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When the first railways arrived in town it was All Change in more ways than one. Helen Morgan from Abergavenny Local History Society reports
Image courtesy of Abergavenny Museum

Image courtesy of Abergavenny Museum

In the mid-19th century Abergavenny was a mess. Filthy streets, dodgy water and erratic gas supplies were the norm. But in 1853, a group of local tradesmen took action and, during a meeting at the Angel Hotel on October 3, took over the role as Improvement Commissioners. They prompted the Abergavenny Improvement Act 1854 which led to proper paving, street lighting, the Llwyndu water reservoir, sewage disposal and eventual takeover of the town’s gasworks. And just in time. The population of 2,500 in 1801 had already risen to 5,000. As the industrial revolution grew, Abergavenny expanded, too, as the rail network spread to transport coal, iron and goods across Britain and to the rest of the world.  By 1898 the town’s population topped 9,000.

The railway between Hereford and Pontypool was completed in 1853 and the Monmouth Road station opened on January 2, 1854. Eight years later, the London & North Western Railway had finished the line from Abergavenny Junction via Brecon Road to Brynmawr and, by 1879, the line went all the way to Merthyr.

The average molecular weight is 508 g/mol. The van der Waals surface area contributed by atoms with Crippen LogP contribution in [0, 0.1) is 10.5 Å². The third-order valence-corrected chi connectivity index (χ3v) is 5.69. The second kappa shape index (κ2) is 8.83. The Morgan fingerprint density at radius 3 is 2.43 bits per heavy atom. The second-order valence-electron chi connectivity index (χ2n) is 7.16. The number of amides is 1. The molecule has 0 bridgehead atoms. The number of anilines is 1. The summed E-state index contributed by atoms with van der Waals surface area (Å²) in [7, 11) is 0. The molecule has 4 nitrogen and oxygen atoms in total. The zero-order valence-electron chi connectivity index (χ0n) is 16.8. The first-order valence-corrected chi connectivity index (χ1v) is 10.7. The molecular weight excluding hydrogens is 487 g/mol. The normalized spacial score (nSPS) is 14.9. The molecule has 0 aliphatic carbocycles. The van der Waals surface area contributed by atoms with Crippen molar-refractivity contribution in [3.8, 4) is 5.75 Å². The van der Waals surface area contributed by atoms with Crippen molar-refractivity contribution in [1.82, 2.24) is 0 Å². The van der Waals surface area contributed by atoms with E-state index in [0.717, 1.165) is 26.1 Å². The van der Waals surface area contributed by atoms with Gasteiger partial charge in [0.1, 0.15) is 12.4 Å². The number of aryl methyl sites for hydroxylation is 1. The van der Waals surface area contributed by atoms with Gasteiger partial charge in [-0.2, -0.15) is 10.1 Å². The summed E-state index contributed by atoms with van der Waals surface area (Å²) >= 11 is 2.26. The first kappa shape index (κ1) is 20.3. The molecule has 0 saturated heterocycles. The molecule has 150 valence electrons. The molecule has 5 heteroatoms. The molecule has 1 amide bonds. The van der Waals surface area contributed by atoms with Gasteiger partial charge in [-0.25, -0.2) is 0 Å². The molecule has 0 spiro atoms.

Initially, the railway created few jobs, although it did enable the managerial classes to live in Abergavenny and commute to the quarries and ironworks near Clydach and beyond. The creation of marshalling yards, however, was a different story and resulted in a building boom in the late 19th century. Before that some workers lived in Frogmore Street which in the 1860s was a mix of retail and residential.  The railway barracks on Brecon Road (now the Jehovah Witness hall) lodged many single men and locomotive crews who were away from home.

Victoria Street was built by 1871 and the census tells us that No 7 was home to a station master, his family and servant, while No 3 was home to a railway guard’s family.  A decade later, the first terrace houses in St Helen’s Road were built and, by 1901,  Sunny Bank and Park Street including the school were in evidence. On the other side of town, railway cottages near the Junction station  were home to laundresses, shopworkers and workers from the Penyfal asylum as well as railwaymen.

By 1911, the Grofields had become a railway village and, from August 1914 until 1918, more than 100 locomotives played their part in the war effort, delivering coal to the Royal Navy.

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